Appeal from the Appellate Court for the Fourth District; heard
in that court on appeal from the Circuit Court of Cass County,
the Hon. Cecil J. Burrows, Judge, presiding.
JUSTICE SIMON DELIVERED THE OPINION OF THE COURT:
Rehearing denied February 4, 1986.
On April 17, 1982, defendant, Neil Mueller, shot and killed Art Pierson and his son, Roscoe, while on defendant's brother's farm in Scott County. Immediately following the shootings, defendant hoisted the bodies into his truck; he then picked up a pistol and a chainsaw that the Piersons had been carrying and placed them in the Piersons' truck which he found near the scene of the shooting. After moving their truck to a new location, the defendant returned to his own truck and transported the bodies to his farm, also located in Scott County. Once there, he placed both bodies in burlap bags and left them behind some crates in his hog-pit building. Several hours later, defendant returned to the hog-pit building, removed the bodies, and then drove to Cass County, where he deposited the bodies in Clear Creek.
Defendant was charged in Scott County with murdering both of the Piersons, but venue was transferred to Sangamon County on his motion. At trial, defendant admitted the shootings but claimed that he acted in self-defense. A jury acquitted him of the charges. Approximately 10 days later, defendant was charged by information in Cass County with one count of homicidal concealment. He was convicted after a bench trial and ordered to serve 30 months' probation and 100 days' periodic imprisonment and was fined $20 pursuant to the Crime Victims Compensation Act (Ill. Rev. Stat. 1981, ch. 70, par. 71 et seq.). The appellate court affirmed his conviction. (130 Ill. App.3d 385.) We granted his petition for leave to appeal (94 Ill.2d R. 315(a)).
Defendant raises two issues on this appeal. He contends first that section 3-4(b)(1) of the Criminal Code of 1961 (Ill. Rev. Stat. 1981, ch. 38, par. 3-4(b)(1)) bars the instant prosecution for homicidal concealment in Cass County because this charge should have been prosecuted together with the murder charges in the Scott County proceeding. Second, defendant argues that the homicidal-concealment prosecution is barred by principles of double jeopardy. We disagree with both of the defendant's contentions and affirm the judgment of the appellate court.
Section 3-4(b)(1) provides:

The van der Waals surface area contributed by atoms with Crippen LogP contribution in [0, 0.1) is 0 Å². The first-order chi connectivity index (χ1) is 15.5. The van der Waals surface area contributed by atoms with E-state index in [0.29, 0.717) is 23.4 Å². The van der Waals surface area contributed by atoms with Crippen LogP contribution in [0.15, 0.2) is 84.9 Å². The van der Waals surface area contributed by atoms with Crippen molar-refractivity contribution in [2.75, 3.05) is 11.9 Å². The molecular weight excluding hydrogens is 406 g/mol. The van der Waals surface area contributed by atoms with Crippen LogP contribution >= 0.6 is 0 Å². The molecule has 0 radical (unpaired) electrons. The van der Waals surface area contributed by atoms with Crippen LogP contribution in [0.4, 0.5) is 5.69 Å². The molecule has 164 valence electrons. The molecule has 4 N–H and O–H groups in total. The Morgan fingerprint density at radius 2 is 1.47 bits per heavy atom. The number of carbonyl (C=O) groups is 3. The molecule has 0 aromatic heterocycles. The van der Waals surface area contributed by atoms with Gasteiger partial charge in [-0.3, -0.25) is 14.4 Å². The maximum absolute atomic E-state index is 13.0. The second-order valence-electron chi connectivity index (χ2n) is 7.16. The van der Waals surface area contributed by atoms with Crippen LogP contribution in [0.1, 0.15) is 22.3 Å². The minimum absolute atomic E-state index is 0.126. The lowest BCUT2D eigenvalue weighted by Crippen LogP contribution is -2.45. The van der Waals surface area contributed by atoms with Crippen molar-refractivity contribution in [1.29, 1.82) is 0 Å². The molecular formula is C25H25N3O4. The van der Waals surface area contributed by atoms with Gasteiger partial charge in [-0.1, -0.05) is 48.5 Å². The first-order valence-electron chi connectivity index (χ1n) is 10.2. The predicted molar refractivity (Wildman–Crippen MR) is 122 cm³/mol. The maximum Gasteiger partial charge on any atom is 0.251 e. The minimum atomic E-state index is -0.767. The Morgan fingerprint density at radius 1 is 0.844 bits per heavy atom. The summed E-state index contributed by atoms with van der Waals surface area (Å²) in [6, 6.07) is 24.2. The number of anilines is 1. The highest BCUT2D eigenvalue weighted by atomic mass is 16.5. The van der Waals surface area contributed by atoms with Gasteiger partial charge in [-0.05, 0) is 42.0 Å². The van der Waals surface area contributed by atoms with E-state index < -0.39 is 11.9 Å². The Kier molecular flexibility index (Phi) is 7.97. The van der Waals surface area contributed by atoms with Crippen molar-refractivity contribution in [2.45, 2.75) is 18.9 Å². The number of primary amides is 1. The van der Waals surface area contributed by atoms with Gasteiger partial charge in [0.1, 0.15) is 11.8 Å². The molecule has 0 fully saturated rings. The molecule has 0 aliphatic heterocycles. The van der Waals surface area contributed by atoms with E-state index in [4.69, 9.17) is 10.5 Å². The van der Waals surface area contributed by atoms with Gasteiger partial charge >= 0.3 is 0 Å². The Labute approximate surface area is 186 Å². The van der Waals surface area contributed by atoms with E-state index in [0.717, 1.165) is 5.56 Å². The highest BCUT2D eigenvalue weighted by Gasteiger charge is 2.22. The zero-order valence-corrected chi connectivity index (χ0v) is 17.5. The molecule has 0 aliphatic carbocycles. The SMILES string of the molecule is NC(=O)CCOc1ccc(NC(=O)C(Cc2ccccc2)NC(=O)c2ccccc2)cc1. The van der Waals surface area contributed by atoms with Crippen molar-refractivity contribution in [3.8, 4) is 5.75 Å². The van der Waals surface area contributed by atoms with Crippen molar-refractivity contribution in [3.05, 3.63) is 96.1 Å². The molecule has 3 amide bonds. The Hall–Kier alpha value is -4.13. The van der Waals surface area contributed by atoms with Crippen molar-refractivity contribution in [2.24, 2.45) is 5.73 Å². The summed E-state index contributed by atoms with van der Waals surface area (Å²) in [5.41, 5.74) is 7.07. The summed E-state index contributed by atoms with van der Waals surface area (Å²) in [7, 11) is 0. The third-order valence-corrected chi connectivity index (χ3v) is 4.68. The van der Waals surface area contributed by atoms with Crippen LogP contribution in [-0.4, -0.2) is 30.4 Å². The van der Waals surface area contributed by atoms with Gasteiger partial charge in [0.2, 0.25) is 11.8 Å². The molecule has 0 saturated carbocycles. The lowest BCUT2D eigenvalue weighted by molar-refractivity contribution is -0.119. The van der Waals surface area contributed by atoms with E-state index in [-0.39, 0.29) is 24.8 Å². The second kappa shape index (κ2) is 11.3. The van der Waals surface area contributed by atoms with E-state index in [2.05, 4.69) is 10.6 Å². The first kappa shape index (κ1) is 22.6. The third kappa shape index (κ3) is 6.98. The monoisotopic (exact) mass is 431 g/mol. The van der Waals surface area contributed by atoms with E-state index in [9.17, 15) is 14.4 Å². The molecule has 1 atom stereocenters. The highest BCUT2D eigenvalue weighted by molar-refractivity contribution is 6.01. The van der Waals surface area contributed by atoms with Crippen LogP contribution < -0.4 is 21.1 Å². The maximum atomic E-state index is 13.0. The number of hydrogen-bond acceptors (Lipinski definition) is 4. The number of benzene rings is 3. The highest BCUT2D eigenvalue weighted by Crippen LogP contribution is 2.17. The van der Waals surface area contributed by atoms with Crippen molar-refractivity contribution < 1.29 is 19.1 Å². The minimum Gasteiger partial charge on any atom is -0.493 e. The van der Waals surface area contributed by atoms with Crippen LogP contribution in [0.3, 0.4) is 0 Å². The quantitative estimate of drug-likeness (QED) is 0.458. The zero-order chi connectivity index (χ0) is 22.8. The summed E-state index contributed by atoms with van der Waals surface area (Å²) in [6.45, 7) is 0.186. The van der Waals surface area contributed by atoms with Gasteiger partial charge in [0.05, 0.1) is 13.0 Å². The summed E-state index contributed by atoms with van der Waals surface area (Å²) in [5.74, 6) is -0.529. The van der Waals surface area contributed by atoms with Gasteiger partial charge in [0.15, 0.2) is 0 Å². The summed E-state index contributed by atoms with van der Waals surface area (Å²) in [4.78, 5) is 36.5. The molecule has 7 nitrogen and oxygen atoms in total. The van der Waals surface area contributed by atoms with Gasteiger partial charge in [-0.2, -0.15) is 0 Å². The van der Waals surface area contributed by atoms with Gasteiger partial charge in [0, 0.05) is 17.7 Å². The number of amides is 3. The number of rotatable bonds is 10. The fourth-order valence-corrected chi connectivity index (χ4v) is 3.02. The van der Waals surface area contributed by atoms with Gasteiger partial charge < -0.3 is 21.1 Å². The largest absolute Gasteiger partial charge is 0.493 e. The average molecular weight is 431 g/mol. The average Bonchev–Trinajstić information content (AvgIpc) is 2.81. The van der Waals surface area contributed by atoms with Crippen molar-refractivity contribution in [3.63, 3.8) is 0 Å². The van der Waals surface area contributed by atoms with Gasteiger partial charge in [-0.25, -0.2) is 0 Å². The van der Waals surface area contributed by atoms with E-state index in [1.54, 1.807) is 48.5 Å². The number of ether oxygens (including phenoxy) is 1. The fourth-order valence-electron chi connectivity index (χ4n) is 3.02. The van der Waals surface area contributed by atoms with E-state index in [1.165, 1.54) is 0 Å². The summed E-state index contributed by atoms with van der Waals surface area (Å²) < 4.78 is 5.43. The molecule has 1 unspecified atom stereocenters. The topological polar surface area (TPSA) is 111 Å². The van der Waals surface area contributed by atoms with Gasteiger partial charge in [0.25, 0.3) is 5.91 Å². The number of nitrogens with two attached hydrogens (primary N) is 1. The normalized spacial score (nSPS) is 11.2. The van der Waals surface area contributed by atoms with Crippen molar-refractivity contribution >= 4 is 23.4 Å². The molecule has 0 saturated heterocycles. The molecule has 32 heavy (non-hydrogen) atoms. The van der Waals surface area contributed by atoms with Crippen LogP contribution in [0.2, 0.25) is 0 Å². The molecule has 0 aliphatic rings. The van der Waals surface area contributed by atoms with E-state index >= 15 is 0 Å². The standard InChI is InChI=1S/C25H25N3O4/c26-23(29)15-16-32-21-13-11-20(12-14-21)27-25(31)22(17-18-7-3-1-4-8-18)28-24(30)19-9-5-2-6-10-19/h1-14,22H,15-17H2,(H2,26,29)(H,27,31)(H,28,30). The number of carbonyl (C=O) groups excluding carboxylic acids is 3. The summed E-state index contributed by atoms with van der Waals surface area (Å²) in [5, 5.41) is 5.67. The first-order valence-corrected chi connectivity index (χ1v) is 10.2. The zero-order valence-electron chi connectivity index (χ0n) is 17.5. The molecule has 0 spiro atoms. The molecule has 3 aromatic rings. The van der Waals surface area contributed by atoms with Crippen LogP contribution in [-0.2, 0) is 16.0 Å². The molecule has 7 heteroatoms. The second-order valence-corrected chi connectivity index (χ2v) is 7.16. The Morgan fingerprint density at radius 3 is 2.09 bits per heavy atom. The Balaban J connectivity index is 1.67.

"(b) A prosecution is barred if the defendant was formerly prosecuted for a different offense, or for the same offense based upon different facts, if such former prosecution:
(1) Resulted in either a conviction or an acquittal, and the subsequent prosecution is for an offense of which the defendant could have been convicted on the former prosecution; or was for an offense with which the defendant should have been charged on the former prosecution, as provided in Section 3-3 of this Code (unless the court ordered a separate trial of such charge); or was for an offense which involves the same conduct, unless each prosecution requires proof of a fact not required on the other prosecution, or the offense was not consummated when the former trial began; * * *." (Emphasis added.) Ill. Rev. Stat. 1981, ch. 38, par. 3-4(b)(1).
Defendant suggests that he engaged in a single course of homicidal concealment for which he "could have been convicted" in the Scott County murder prosecution. Thus, according to him, the concealment charge is now barred by the statute. The State counters that the offense of dumping the bodies in Clear Creek in Cass County was wholly independent from the concealment of the bodies on defendant's farm in Scott County, that the Scott County State's Attorney had no power to prosecute an offense which occurred in Cass County, and that therefore defendant could not have been convicted of that concealment in the Scott County murder prosecution. The appellate court accepted the State's argument. We agree with the result reached by the appellate court but conclude on other grounds that section 3-4(b)(1) did not bar the second prosecution. We therefore do not pass upon the correctness of the appellate court's reasoning.